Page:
Cheque’s no longer in the mail … but $100 note is under the mattress

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COVID-19 has accelerated the death of cheques and ATM withdrawals as pandemic restrictions change the way we pay for our goods and services.

But the fear of economic downturn has also driven a surge in the number of $100 and $50 notes stashed away under mattresses and in shoe boxes across the country, with a record amount of cash now in circulation.

Data from the Reserve Bank shows how consumer purchasing trends have been changed by the pandemic, which has accelerated the use of technologies such as tap-and-go and direct debit as people make purchases from their home offices.

In August this year, just 719,000 personal cheques were drawn by Australians, the smallest number since the RBA started collecting figures.

Since February last year, before the country’s first lockdowns to stop the spread of coronavirus, the number of personal cheques has fallen by 39 per cent. It continues a pre-COVID-19 trend as Australia approaches the end of cheques in the mail with the payment system down by 86 per cent over the past decade.

While the RBA has been openly talking about the eventual end of the cheque system, COVID-19 has also changed our attitudes towards cash.

In February last year, more than $10.2 billion in cash was withdrawn from ATMs nationwide but by August this year, that had fallen by almost $3 billion to a record low of $7.3 billion.

While the value of withdrawals has fallen 28 per cent, the number of transactions has dropped by 43 per cent in a sign that when people do use an ATM, they are taking out a large amount of cash.

The cash, however, is not going through the nation’s shops.

The number of $100 and $50 notes in the economy has reached an all-time high. Since COVID-19, the value of $100 notes has jumped by $6.6 billion or 17.5 per cent while the value of $50 notes in circulation has climbed by almost 24 per cent or $9.3 billion.

But $5 and $10 notes continue to fall in number and value.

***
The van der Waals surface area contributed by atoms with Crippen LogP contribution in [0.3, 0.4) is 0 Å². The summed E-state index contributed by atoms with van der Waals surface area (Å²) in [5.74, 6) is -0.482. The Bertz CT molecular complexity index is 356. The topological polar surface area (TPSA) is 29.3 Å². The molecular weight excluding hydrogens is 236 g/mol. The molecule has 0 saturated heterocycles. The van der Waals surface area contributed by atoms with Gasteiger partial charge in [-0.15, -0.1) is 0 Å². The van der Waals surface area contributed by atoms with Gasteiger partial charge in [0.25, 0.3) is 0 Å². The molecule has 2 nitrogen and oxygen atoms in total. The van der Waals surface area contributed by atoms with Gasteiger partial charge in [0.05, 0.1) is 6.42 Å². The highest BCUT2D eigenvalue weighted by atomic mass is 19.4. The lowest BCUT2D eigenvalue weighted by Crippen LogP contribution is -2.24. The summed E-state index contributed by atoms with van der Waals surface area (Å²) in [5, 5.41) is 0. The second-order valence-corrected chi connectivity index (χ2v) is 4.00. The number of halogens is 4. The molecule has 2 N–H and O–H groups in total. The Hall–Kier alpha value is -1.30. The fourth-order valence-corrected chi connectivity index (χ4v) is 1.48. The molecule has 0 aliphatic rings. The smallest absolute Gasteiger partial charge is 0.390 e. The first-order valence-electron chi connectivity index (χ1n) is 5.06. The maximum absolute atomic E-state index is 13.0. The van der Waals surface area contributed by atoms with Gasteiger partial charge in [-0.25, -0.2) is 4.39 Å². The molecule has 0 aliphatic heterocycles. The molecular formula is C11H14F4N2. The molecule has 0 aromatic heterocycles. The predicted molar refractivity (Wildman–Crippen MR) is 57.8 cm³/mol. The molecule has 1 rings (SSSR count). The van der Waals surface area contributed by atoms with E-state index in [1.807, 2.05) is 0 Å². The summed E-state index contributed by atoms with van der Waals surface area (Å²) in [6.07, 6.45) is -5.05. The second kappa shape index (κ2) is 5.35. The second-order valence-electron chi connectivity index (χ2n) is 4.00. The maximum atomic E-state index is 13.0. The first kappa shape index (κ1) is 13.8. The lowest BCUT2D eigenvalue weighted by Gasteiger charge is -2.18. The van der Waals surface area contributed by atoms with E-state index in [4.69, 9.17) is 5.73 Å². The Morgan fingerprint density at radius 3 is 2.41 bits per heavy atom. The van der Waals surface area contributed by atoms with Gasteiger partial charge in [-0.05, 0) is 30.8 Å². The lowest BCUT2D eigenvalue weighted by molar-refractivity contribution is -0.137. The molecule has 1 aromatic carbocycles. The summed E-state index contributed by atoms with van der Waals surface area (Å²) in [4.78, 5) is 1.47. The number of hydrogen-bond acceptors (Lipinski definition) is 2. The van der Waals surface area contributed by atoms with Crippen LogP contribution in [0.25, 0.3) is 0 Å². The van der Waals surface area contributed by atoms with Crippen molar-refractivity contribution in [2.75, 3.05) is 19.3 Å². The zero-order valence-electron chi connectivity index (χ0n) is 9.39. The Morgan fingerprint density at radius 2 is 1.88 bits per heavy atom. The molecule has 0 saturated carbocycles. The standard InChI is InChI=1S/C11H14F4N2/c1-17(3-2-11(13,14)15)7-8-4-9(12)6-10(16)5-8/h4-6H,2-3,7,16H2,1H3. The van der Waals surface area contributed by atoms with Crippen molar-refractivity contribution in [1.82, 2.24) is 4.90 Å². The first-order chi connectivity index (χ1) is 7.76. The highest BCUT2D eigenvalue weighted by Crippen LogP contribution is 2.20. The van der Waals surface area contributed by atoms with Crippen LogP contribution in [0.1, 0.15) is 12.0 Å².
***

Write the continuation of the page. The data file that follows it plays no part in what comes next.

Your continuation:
While cash withdrawals from ATMs fall, the number of $100 and $50 notes in the economy is growing.Credit:Louise Kennerley

CommSec chief equities economist Craig James said two different changes were occurring across the payment system.

He said while there had been a lift in large denomination notes, they were not moving around the economy.

“There’s plenty of $50 or $100 notes stashed in mattresses or other parts of the house. When people are unsettled or worried about the economy, they hold those big notes,” he said.

“People might have $10 or $20 as an emergency in their wallet, but that’s about it now.”

While cheque numbers continue to fall, the value of those cheques has not fallen by as much.

Mr James said the strength of the property market may account for higher value cheques still remaining in use for some Australians.

RBA governor Philip Lowe said this year that at some point in the future it would be in the national interest to close down the cheque system. He noted that any change would likely be technologically driven.

Private cryptocurrencies remain the focus of investors while the RBA is looking into a central bank digital currency.

Mr James said it may take some time for cheques to disappear.

“There’s been plenty of talk about the death of cheques and cash, but they keep hanging on. Whether the next generation does is another story,” he said.

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